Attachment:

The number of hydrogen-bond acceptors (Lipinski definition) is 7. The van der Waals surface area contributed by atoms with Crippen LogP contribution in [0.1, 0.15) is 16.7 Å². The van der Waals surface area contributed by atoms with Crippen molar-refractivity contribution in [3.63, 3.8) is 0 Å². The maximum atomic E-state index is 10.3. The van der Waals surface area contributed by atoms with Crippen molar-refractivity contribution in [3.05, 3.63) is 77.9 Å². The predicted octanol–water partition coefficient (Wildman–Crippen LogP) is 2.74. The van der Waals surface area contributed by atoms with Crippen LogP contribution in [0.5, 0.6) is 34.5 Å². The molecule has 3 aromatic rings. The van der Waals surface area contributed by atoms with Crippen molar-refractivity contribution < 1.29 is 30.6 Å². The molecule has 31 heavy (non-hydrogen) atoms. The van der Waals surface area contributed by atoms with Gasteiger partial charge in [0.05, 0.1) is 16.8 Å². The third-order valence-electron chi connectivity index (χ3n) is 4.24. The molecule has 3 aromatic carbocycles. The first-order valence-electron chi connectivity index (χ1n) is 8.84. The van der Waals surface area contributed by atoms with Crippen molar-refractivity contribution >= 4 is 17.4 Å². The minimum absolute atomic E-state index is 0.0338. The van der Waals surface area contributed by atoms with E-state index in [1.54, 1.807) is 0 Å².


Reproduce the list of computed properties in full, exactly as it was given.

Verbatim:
The number of hydrogen-bond acceptors (Lipinski definition) is 7. The van der Waals surface area contributed by atoms with Crippen LogP contribution in [0.1, 0.15) is 16.7 Å². The van der Waals surface area contributed by atoms with Crippen molar-refractivity contribution in [3.63, 3.8) is 0 Å². The maximum atomic E-state index is 10.3. The van der Waals surface area contributed by atoms with Crippen molar-refractivity contribution in [3.05, 3.63) is 77.9 Å². The predicted octanol–water partition coefficient (Wildman–Crippen LogP) is 2.74. The van der Waals surface area contributed by atoms with Crippen LogP contribution in [0.5, 0.6) is 34.5 Å². The molecule has 3 aromatic rings. The van der Waals surface area contributed by atoms with Crippen molar-refractivity contribution < 1.29 is 30.6 Å². The molecule has 31 heavy (non-hydrogen) atoms. The van der Waals surface area contributed by atoms with Gasteiger partial charge in [0.05, 0.1) is 16.8 Å². The third-order valence-electron chi connectivity index (χ3n) is 4.24. The molecule has 3 aromatic carbocycles. The first-order valence-electron chi connectivity index (χ1n) is 8.84. The van der Waals surface area contributed by atoms with Crippen molar-refractivity contribution >= 4 is 17.4 Å². The minimum absolute atomic E-state index is 0.0338. The van der Waals surface area contributed by atoms with E-state index in [1.54, 1.807) is 0 Å².